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Myths of the Norsemen: Retold from the Old Norse Poems and Tales
Roger Lancelyn Green
Visualização de excertos - 1970
The Heroes of Asgard; Tales from Scandinavian Mythology
Pré-visualização indisponível - 2010
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Andvari answered Asgard asked Balder battle Baugi beautiful Bragi Branstock Brok brother Brynhild chariot dark daughter death deed dwarfs eagle earls earth eyes Fafnir father fear feast fell Fenris Wolf fire flame flew forest Frey Frey's Freya Frigga frost giants Gangrad gave Geirrod giantess Giuki goddess gods gold golden Greyfell Grimhild Gudrod Gudrun Gunnar hair hall hammer hand head heart Heimdal Helper heroes Hiordis Hogni horse Hrungnir husband Hymir Iduna Ivald's sons kettle King Elf knew land lived Loki Loki's looked Lygni Lymdale magic maidens mead Midgard Mjolnir morning mother mountain Muspelheim Niblungs Niflheim night Norns NORSE MYTH Odin Odin's palace queen rainbow bridge Regin Reidmar ring river rode serpent Siggeir Sigmund Signy Sigurd Sinfiotli Skadi Skirnir slain Sleipnir stone stood Suttung sword Thialfi Thiassi Thor Thor's thought threw Thrym Thrymheim told took treasure Vafthrudnir Valhalla Volsung wedding wife
Página 228 - They are gone — the lovely, the mighty, the hope of the ancient Earth : It shall labour and bear the burden as before that day of their birth : It shall groan in its blind abiding for the day that Sigurd hath sped, And the hour that Brynhild hath hastened, and the dawn that waketh the dead : It shall yearn, and be oft-times holpen, and forget their deeds no more, Till the new sun...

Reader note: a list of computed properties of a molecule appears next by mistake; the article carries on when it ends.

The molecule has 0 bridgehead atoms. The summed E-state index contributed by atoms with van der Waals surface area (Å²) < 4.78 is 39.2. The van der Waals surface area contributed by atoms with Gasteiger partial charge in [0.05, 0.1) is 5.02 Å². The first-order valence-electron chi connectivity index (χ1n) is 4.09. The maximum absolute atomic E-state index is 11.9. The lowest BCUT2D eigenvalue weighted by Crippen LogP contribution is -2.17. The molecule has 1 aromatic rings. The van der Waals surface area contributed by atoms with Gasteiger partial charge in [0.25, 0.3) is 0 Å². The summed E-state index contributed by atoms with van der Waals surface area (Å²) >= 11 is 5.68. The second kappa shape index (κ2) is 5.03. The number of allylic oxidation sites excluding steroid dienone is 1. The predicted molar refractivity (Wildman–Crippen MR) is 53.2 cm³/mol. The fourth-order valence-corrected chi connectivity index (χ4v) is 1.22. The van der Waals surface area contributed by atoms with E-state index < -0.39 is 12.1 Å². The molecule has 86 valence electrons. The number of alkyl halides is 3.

Página 213 - And then, when the blood of the Volsungs hath run with the Niblung blood, They kneel with their hands upon it and swear the brotherhood : Each man at his brother's bidding to come with the blade in his hand, Though the fire and the flood should sunder, and the very Gods withstand : Each man to love and cherish his brother's hope and will ; Each man to avenge his brother when the Norns his fate fulfill : And now are they foster-brethren, and in such wise have they sworn As the God-born Goths of aforetime,...
Página 211 - I hallow me to Odin for a leader of his host, To do the deeds of the Highest, and never count the cost: And I swear, that whatso great-one shall show the day and the deed, I shall ask not why nor wherefore, but the sword's desire shall speed: And I swear to seek no quarrel, nor to swerve aside for aught, Though the right and the left be blooming, and the straight way wend to nought...
Página 211 - By the Earth that groweth and giveth, and by all the Earth's increase That is spent for Gods and man-folk ; by the sun that shines on these ; By the Salt-Sea-Flood that beareth the life and death of men ; By the Heavens and Stars that change not, though earth die out again ; By the wild things of the mountain, and the houseless waste and lone ; By the prey of the Goths in the thicket and the holy...
Página 228 - Wail on, O women forsaken, for the mightiest woman born ! Now the hearth is cold and joyless, and the waste bed lieth forlorn. Wail on, but amid your weeping lay hand to the glorious dead, That not alone for an hour may lie Queen Brynhild's head : For here have been heavy tidings, and the Mightiest under shield Is laid on the bale high-builded in the Niblungs' hallowed field. Fare forth I for he abideth, and we do Allfather wrong, If the shining Valhall's pavement await their feet o'erlong.
Página 232 - ... Gold of the Waters he drew; How he wakened Love on the Mountain, and wakened Brynhild the Bright, And dwelt upon Earth for a season, and shone in all men's sight. Ye have heard of the Cloudy People, and the dimming of the day, And the latter world's confusion, and Sigurd gone away; Now ye know of the Need of the Niblungs and the end of broken troth, All the death of kings and of kindreds and the Sorrow of Odin the Goth.
Página 204 - And they sing of the golden Sigurd and the face without a foe, And the lowly man exalted and the mighty brought alow : And they say, when the sun of summer shall come aback to the land, It shall shine on the fields of the tiller that fears no heavy hand ; That the sheaf shall be for the plougher, and the loaf for him that sowed, Through every furrowed acre where the Son of Sigmund rode.
Stories, Listed by Author
Old Norse Stories, (gp) 1900. Olden Tales, ed. Bradford M. Day, Hillsville, VA: daystar Press 1996. BRADLEY, HELEN. * Unknown Territory, (ss) ...
www.philsp.com/ homeville/ anth/ s26.htm